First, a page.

Presentation is loading. Please wait.

Presentation is loading. Please wait.

Climate Change in the Kawarthas November 2014 – Part 1.

Similar presentations

Presentation on theme: "Climate Change in the Kawarthas November 2014 – Part 1."— Presentation transcript:

1 Climate Change in the Kawarthas November 2014 – Part 1

2 Climate Change in the news this fall... May, June, Aug., Sept., & Oct. 2014 were warmest ever planet-wide 35,000 stranded walruses on NW coast of Alaska in late September. Why? Decline of sea ice. Happening since 2007. Long term implications? Audubon’s Birds & Climate Change Report: “314 species out of 518 studied will lose more than 50% of their current climatic range by 2080 due to habitat disruption brought on by climate change.” Includes loons. IPCC – Nov. 2, 2014 CO2 emissions must be reduced by almost half by 2030 or global temperatures will eventually rise by between 2C and 5C. Will be clear by 2020 if we can do this. U.S., China agree to cut greenhouse gases – Nov. 12, 2014 May put pressure on Canadian government to be more aggressive in curbing its greenhouse gas emissions

3 Nature in the Kawarthas is changing “Canary in the coal mine” Average annual temp. in Ontario warmed by 1.4 C from 1948 to 2008 by 2050. could warm by 2.5 C to 3.7 C Kawarthas are warming: Jan. 2010, 3 months out of 4 warmer than 1971 – 2000 average (75%) Changes in dates of events in nature (e.g., leaf out) Changes in numbers and kinds of some species (e.g., opossum) More extreme events (March 2012) Concern for the future What can we do? SOURCES - Personal records - Anecdotal reports from local naturalists - Climate Change Research Reports (MNR) - Trent University studies - International studies

4 The Kawarthas: Peterborough County & City of Kawartha Lakes West (C) to Balsam L., North to L. Catchacoma (P), East to Kashabog L. (Q), South to Rice L. (R)

5 2010 OMNR Report – 1971 - 2000: AMT (6- 8C) 2071 – 2100: AMT (10-12C) Temperatures similar to southern Pennsylvania on the way May no longer be suitable for present-day ecosystems Kawarthas

6 Arrival of southern bird species “Southern birds” have increased in number and have expanded their range northwards over recent decades Blue-gray Gnatcatcher Hooded Warbler Northern Cardinal – Bancroft, Minden Hooded Warbler – Ganaraska Forest Red-bellied Woodpecker

7 Birds wintering farther north than 20 years ago Study published Oct. 16 In “Global Change Biology” based on 22 years of data from Project FeederWatch Minimum winter temperature at feeder sites gradually increased Species that used to winter solely in the south started to spend winter farther north Includes Carolina Wrens, Northern Cardinal, Purple Finches, Eastern Bluebirds & Red-bellied Woodpeckers Not just a result of feeding the birds. Number of feeders has remained much the same since 1991. Carolina Wren Eastern Bluebird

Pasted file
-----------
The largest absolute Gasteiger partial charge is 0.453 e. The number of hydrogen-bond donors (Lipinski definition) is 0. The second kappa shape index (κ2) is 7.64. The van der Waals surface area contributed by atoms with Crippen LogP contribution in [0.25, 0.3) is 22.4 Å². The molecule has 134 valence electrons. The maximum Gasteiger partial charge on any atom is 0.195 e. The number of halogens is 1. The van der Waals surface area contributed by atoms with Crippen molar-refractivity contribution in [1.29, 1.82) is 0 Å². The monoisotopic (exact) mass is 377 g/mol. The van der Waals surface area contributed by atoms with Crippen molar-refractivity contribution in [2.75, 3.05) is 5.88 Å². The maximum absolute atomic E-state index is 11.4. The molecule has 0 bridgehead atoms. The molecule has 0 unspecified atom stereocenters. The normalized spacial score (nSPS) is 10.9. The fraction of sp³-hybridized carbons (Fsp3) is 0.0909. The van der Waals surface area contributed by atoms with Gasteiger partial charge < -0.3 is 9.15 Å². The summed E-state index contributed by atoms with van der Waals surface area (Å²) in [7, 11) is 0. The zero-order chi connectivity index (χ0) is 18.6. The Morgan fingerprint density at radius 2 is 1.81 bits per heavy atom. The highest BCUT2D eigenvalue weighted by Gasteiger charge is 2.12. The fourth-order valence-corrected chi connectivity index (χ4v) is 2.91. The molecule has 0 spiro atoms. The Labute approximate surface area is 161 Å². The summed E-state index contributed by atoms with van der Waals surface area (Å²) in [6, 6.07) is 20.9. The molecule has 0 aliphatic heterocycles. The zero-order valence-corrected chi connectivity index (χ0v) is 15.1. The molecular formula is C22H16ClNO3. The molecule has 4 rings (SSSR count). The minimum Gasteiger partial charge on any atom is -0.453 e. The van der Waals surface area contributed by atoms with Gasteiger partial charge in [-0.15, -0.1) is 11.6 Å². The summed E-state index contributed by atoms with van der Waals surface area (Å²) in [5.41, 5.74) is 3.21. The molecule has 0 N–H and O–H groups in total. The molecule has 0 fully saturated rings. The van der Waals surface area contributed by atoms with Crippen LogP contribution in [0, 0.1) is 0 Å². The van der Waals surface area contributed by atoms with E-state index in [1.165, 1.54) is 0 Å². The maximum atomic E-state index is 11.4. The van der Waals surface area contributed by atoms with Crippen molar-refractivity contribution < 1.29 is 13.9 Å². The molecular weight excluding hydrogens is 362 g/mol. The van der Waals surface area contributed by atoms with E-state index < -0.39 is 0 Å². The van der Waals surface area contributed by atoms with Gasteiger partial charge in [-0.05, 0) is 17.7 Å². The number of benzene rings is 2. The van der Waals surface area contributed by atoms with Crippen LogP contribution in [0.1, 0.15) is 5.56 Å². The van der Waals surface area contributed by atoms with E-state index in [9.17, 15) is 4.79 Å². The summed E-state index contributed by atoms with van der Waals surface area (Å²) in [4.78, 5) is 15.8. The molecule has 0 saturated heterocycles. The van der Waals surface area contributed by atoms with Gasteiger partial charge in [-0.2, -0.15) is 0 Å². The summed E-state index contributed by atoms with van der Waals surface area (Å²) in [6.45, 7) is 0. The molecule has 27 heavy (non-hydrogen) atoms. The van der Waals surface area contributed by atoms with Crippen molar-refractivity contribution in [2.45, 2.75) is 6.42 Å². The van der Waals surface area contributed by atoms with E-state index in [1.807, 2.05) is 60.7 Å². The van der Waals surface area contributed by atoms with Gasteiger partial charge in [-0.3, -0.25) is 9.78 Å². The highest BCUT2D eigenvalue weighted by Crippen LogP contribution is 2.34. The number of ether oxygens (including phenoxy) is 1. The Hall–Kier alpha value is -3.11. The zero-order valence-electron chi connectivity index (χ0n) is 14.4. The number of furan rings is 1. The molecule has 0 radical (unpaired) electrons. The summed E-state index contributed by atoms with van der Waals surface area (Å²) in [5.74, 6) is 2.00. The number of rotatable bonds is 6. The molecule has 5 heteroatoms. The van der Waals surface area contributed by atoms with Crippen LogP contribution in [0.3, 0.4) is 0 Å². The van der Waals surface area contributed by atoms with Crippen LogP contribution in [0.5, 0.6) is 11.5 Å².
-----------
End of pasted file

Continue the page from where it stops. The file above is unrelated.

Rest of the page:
8 The arrival of the Virginia Opossum Virginia Opossums, a southern species, are extending their range into the Kawarthas Johnston Dr. Ptbo – Feb. 2014 Gannon Narrows – December 2012

9 Flying squirrel hybridization With warmer winters, Southern Flying Squirrels are moving north into the Kawarthas and some are mating with Northern Flying Squirrels, a different species Hybrid squirrels are becoming increasingly common Being explained as a possible effect of climate change akin to Polar Bears & Grizzlies mating ; also seen with Black- capped & Carolina chickadees (Trent University/MNR study 2009)

10 Butterflies: Southerners on the march northward A number of southern (Carolinian) species have expanded their range northwards over the last two decades (e.g., Delaware Skipper, Little Glassywing Skipper, Black Dash, Wild Indigo Duskywing, Eastern Tiger Swallowtail, Eastern Tailed Blue, Giant Swallowtail) Giant Swallowtail now common in Kawarthas. Was restricted to extreme SW Ontario Warmer winters may therefore allow some species to expand their range. Warmer summers may also be having an impact. In years with long, hot summers, we are now seeing two broods of some species that were formerly single-brooded (e.g., Peck’s Skipper, Tawny-edged Skipper) Source: James Kamstra, ecologist and environmental consultant, AECOM Giant Swallowtail – Canada’s biggest butterfly Delaware Skipper

11 Some migrants are, on average, returning earlier with warming temperatures Common Merganser Osprey Great Blue HeronCommon Grackle Red-winged Blackbird Common Loon

12 An earlier nesting season Earlier springs are resulting in an earlier start to the nesting season for some resident birds & short-distance migrants One large-scale study showed that birds are laying eggs up at an average rate of 6.6 days earlier per decade. Tree Swallows are nesting up to 9 days earlier than 30 years ago No data specific to the Kawarthas Source: Nature Canada Mourning Dove Tree Swallow

13 An earlier spring frog chorus Spring Peeper Peak calling period of early breeders is now 10 – 20 days earlier than in 1995. Spring Peepers, Wood Frogs, Chorus Frogs and Northern Leopard Frogs (MNR study published in Herpetological Conservation and Biology, 2012) Salamanders are mating earlier, too. Chorus Frog

14 Earlier flowering of trees Alberta study: Flower buds on Trembling Aspens now opening 2 weeks earlier Red Maple Carolina Poplar Speckled Alder Silver Maple

15 Earlier spring wildflower bloom In recent years, peak bloom has been two to three weeks earlier than normal Coltsfoot White Trillium Hepatica Wild Columbine

16 An earlier black fly emergence Black flies are now in peak numbers in late April through early May In the 1960s, peak numbers were not until mid- to late May Traditionally, May 24 th Weekend saw the worst black fly conditions

Download ppt "Climate Change in the Kawarthas November 2014 – Part 1."

Similar presentations

Ads by Google